Hylocereus also seem to flower based on photoperiod, so some farms can use lighting to try and control fruiting time more.  it is getting close to a 12 month season here.

I personally also notice huge variation in flavor based on dirt type.  you can almost taste the soil int eh fruit sometimes, so fruit grown near dirty areas often have horrible fruit taste i think.

Tropical Fruit Discussion / Durian in Sabah, Borneo?
« on: March 03, 2013, 05:33:08 AM »
Hello.  Next week 3 of use travel to Sabah again to see everything.  We are really hoping to try new types of durian, especially red color ones which look very amazing!  Last time we go Borneo we dont find any durian, even the more common commercial ones.  I am wondering if its is very seasonal or maybe we look in wrong places?    Our trip start in Kota Kinnabalu and we rent car and go sandakan, do river kinnabatangan and also go out to Pulau Tiga.  Are those areas have chances to try durian?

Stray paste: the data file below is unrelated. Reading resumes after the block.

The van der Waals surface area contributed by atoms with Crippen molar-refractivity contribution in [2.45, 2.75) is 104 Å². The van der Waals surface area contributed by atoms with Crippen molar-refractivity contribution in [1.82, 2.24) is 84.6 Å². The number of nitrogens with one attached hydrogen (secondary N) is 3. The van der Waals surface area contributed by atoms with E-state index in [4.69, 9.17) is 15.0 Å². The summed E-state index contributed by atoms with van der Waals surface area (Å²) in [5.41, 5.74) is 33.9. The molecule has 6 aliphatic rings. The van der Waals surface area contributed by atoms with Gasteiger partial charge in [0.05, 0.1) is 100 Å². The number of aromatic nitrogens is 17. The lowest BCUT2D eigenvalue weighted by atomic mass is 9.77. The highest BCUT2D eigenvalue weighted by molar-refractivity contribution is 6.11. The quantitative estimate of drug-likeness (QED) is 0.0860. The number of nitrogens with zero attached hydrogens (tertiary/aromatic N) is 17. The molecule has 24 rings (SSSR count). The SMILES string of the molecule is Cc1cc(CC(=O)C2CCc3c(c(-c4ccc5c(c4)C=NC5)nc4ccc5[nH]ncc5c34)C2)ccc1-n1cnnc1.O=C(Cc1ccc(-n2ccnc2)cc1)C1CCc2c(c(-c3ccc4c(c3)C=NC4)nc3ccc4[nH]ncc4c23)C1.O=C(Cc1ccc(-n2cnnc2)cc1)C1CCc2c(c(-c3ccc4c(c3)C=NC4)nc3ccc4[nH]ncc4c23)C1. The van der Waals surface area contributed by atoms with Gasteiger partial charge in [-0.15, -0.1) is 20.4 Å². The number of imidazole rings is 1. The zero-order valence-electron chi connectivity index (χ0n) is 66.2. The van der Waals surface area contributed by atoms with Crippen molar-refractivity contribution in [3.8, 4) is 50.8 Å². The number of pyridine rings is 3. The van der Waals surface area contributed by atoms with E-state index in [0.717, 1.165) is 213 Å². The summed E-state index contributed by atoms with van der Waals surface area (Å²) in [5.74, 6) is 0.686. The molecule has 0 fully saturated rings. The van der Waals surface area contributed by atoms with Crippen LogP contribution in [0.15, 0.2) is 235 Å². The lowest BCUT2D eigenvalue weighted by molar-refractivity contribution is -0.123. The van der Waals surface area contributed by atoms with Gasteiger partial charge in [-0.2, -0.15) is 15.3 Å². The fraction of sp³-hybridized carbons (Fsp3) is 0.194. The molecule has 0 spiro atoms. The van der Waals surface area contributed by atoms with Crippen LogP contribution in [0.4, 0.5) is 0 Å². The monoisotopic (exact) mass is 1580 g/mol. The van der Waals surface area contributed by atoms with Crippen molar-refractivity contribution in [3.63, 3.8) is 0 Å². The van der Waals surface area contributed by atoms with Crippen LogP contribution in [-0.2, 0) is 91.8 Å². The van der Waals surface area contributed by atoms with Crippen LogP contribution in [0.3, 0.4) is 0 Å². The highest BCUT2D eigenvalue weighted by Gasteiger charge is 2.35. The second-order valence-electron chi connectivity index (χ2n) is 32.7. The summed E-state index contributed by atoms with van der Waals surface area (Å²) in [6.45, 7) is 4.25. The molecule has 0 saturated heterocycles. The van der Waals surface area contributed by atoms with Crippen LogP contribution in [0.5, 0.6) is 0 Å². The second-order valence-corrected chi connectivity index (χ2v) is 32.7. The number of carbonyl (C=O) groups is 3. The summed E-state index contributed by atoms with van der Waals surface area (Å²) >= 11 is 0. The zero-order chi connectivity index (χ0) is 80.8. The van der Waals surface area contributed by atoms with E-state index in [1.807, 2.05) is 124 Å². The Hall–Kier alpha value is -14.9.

How can we find market for some of the interesting different kinds we see on internet?  So far we get to try Thailand varieties and Malaysian varieties on penninsula.  But Borneo not yet.

Thank you for any suggestions.  Unfortunately slightly too cold for Durian where I live, so we have to have import or travel to eat.

Tropical Fruit Discussion / Re: Introduce Yourself
« on: March 03, 2013, 05:27:58 AM »
Hello everyone.  We are in Taiwan.  Little cooler than many tropical areas but still above 15 year round.

We have some land where we grow lots of different kinds of fruit and like to travel and try new kinds where we go :)

Next week we go Borneo and I hope to try new types of Durian!